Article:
• teaching specific social-emotional lessons around approaching problems
  • implementing a self-manager strategy for students who are doing well academically and behaviourally, but were feeling not as connected in their classroom as the focus was on the students who needed more support
  • doing a weekly check-in (paper/pencil or via google form) – students could give their name or be anonymous
  • adding a sharing circle









Photo (left): A primary class having a soft start // Photo (right): An intermediate class have a vigorous and fun start to their day with daily physical activity

We also had regular sharing at staff meetings – talking about our goal and our strategies at every staff meeting to keep it on the forefront of people’s minds; it also gave people ideas to try and to just be more aware of the social emotional needs in their classrooms. This included book talks – sharing social emotional picture books and activities teachers have done with those books. This was a powerful way to hear how to take action and also have something small to try at first. We had a staff challenge to add something into their daily routine that helps with social emotional needs, then report out at the next staff meeting.

Checking: We believe that we made some inroads into all teachers adding more social-emotional focus into their practice. There is still a lot of work to be done in this area. Some teachers excel at this, but we would like to see all classrooms adopt a more fulsome routine that focuses on the social emotional needs of the students.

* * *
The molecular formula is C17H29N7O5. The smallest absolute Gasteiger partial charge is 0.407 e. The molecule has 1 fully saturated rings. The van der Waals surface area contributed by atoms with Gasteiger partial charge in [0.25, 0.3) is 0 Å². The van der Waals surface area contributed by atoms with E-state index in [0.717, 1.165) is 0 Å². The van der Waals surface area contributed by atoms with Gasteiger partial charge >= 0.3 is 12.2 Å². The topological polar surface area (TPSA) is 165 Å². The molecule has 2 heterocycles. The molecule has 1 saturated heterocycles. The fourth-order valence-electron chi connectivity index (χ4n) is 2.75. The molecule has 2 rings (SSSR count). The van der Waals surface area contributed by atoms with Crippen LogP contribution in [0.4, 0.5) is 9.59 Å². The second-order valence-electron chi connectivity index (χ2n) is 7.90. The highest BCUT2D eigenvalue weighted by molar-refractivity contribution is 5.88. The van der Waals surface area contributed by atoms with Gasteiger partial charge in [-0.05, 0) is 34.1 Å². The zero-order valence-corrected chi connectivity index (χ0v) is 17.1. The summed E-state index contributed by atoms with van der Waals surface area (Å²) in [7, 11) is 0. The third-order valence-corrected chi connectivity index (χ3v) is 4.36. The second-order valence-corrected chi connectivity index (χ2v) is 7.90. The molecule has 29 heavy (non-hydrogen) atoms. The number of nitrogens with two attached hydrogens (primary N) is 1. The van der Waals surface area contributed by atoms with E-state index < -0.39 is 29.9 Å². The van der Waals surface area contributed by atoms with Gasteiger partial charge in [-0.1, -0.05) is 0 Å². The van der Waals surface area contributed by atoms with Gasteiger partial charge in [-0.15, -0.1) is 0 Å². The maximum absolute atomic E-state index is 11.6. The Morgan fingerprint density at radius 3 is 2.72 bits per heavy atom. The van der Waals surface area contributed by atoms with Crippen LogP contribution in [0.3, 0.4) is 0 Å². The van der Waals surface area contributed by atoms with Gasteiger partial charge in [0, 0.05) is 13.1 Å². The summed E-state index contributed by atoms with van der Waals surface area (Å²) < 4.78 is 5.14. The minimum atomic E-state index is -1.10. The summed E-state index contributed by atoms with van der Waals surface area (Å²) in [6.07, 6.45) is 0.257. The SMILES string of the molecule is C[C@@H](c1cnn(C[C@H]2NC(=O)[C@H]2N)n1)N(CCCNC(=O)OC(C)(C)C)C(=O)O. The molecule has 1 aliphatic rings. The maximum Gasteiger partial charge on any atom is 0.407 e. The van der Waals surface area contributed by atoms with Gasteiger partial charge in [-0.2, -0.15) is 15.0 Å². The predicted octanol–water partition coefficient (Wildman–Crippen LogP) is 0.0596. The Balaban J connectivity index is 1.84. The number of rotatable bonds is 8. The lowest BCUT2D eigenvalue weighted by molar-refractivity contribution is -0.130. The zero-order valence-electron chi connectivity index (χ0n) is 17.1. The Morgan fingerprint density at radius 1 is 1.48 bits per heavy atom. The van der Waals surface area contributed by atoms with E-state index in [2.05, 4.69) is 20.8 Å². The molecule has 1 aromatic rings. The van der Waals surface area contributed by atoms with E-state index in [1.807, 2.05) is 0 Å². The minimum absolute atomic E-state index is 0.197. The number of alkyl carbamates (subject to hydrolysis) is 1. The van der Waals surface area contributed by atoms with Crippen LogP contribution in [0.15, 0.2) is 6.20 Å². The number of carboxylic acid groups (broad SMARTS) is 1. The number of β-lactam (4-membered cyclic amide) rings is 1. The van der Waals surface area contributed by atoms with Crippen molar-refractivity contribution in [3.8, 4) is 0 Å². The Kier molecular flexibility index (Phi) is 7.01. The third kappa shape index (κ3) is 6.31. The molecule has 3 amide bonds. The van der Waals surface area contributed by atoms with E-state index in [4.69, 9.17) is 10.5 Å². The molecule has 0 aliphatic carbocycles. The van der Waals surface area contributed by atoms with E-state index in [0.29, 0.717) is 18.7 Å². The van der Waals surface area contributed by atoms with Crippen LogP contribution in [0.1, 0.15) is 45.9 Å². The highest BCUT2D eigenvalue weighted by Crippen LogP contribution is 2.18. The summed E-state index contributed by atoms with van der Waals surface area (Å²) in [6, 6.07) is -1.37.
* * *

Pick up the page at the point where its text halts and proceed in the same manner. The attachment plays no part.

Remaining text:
We did not re-administer the survey at the end of the year. Staff felt that they were determining if the strategies they were using were making a difference using other means. One class reported that they added a sharing circle every morning. In this circle they reported on which zone they were in – for zones of regulation – as well as practiced their Hul’qumi’num. The teacher reported an increase in self-regulation and was also able to refer back to the zones throughout the day. The biggest impact for her was how much more knowledge she gained about her kids and what was going on for them each day.

To monitor results from the initial survey, we had many classes continue to answer a smaller version of a survey that fit the needs of their classroom. It gave students an avenue to share any concerns, so that they could be monitored and acted upon by an adult if need be. This was helpful as it could decrease anxious feelings because they shared and then had some help. One teacher reported being able to get a student in their class some outside agency support, in working with the parents. In this situation, we may have never known this student needed extra support with their mental health. Staff felt that these regular check-ins provided more timely ongoing information than if we had redone the survey.





Photo (left): A sample of an intermediate weekly check-in form // Photo (right): A sample of a primary weekly check-in form

Reflections/Advice: We learned that this needs more work. We want to go deeper with where we were headed. At our final staff meeting, our staff put forward interest to continue our goal as a school goal in September. We learned that our students are going through a lot. Many have several aspects of their lives that are out of their control, and they need healthy and sustainable ways of going through these things. We learned that COVID truly had an impact on the mental health of many, and we need some school-wide strategies and support to help our students be ready to access the curriculum. We also were reminded of the power of a presenter to affect change. All staff had many take-aways from the session with Julie Anne Richards for themselves professionally, as well as personally. This helped to affect change in some of the staff members.